As Mother’s Day approaches, I wanted to write a post for all of you overwhelmed mothers out there.  I was blown away by the correspondence I received when I urged mothers to let mothers mother.  Let’s face it: moms have a unique burden placed upon them.

Many of you are overwhelmed with your wonderful calling because it is a difficult one.  You can easily lose focus.  I’ve heard from many mothers how it is difficult to find any time to pray or study God’s Word which makes you feel like you are running on empty.  Sure, you can go for a while, but after a while, you are worried when the fumes run out and the car just has to pull over.

If you are in need of a refresher or some ideas from a famous mother, I’ve got one to share with you:

Susanna Wesley was the mother of John and Charles Wesley.  She did not just have the two sons but had a total of 19 children. John and Charles were powerful men of God who wrote many hymns and founded the Methodist and Wesleyan Denomination.

It was said of her that “…although she never preached a sermon or published a book or founded a church, (she) is known as the Mother of Methodism. Why? Because two of her sons, John Wesley and Charles Wesley, as children consciously or unconsciously will, they applied the example and teachings and circumstances of their home life.”

She was born in 1669. She gave birth to nineteen children, ten survived into adulthood.

Susanna ran a strict, ordered household and homeschooled all of her children. She knew Latin, Greek, French as well as philosophy and politics. She taught her children for six hours a day (9am-12N and 2-5pm) and each of her children began their schooling the day after their fifth birthday, with each child expected to learn the alphabet on their first day.

Each week, she spent an hour with each child, to know them and their desires better and to talk with them about spiritual matters to direct each child’s path.

She also spent at least one hour a day in private prayer, often at the kitchen table with her apron pulled up over her head – a sure sign to her children not to disturb her. With all these children, she made time for God every day. She made time for what she knew was important and lasting and it showed in her children.

What is more amazing about this woman is that she did it almost entirely alone.  Her husband, Samuel Wesley, spent much time away from the home. He was imprisoned twice for unpaid debts. He left the family home for five months at one point due to a fight he had with Susanna about politics. His work as a minister provided meager income and the exposition he was writing on the book of Job consumed much of the family’s finances.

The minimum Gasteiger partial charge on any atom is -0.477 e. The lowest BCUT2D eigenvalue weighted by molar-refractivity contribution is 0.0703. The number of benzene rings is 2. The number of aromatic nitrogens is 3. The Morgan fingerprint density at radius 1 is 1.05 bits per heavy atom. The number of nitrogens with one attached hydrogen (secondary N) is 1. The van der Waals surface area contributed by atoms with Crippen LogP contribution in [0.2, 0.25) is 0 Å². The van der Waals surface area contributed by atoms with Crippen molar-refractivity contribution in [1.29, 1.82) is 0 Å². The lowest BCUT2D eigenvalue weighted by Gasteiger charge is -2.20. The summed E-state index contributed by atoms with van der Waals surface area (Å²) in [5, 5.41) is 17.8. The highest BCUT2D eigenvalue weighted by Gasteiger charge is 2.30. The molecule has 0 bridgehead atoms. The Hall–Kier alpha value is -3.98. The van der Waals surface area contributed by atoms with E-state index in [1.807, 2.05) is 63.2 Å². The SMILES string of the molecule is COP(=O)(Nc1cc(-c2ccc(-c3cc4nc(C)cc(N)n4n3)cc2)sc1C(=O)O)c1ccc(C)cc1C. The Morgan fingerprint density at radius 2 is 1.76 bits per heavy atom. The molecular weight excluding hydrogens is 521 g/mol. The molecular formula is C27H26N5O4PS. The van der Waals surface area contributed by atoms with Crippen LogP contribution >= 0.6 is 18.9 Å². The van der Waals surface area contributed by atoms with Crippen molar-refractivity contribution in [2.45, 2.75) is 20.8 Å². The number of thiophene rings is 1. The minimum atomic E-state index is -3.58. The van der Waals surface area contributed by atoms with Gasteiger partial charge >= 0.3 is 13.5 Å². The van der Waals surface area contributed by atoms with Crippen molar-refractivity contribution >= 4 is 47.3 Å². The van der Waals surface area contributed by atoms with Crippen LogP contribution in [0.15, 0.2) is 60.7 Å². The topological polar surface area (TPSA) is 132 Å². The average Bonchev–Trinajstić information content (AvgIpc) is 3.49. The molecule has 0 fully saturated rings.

On top of these hardships, their home was burnt down twice; a baby of hers was accidentally smothered by a nursemaid they had employed due to Susanna’s exhaustion. Her husband died before her as did some of her adult children.

Susanna’s children are a lasting testament to her strength in the face of adversity.

I discovered  Susannah Wesley’s 16 Rules for Raising Children:

  1. Eating between meals not allowed.
  2. As children they are to be in bed by 8 p.m.
  3. They are required to take medicine without complaining.
  4. Subdue self-will in a child, and those working together with God to save the child’s soul.
  5. To teach a child to pray as soon as they can speak.
  6. Require all to be still during Family Worship.
  7. Give them nothing that they cry for, and only that when asked for politely.
  8. To prevent lying, punish no fault which is first confessed and repented of.
  9. Never allow a sinful act to go unpunished.
  10. Never punish a child twice for a single offense.
  11. Comment on and reward good behavior.
  12. Any attempt to please, even if poorly performed, should be commended.
  13. Preserve property rights, even in smallest matters.
  14. Strictly observe all promises.
  15. Require no daughter to work before she can read well.
  16. Teach children to fear the rod.

She would pray for her children, in front of them, behind their backs, for their salvation, and for their closeness to God. She is a powerful example of prayer and faith in Christ.

During this week, as we celebrate Mother’s Day, find some time to be refreshed in God.  Even if it means pulling the apron over your head!

Travis Agnew is a Christian, husband, father, pastor, author, blogger, and religion instructor.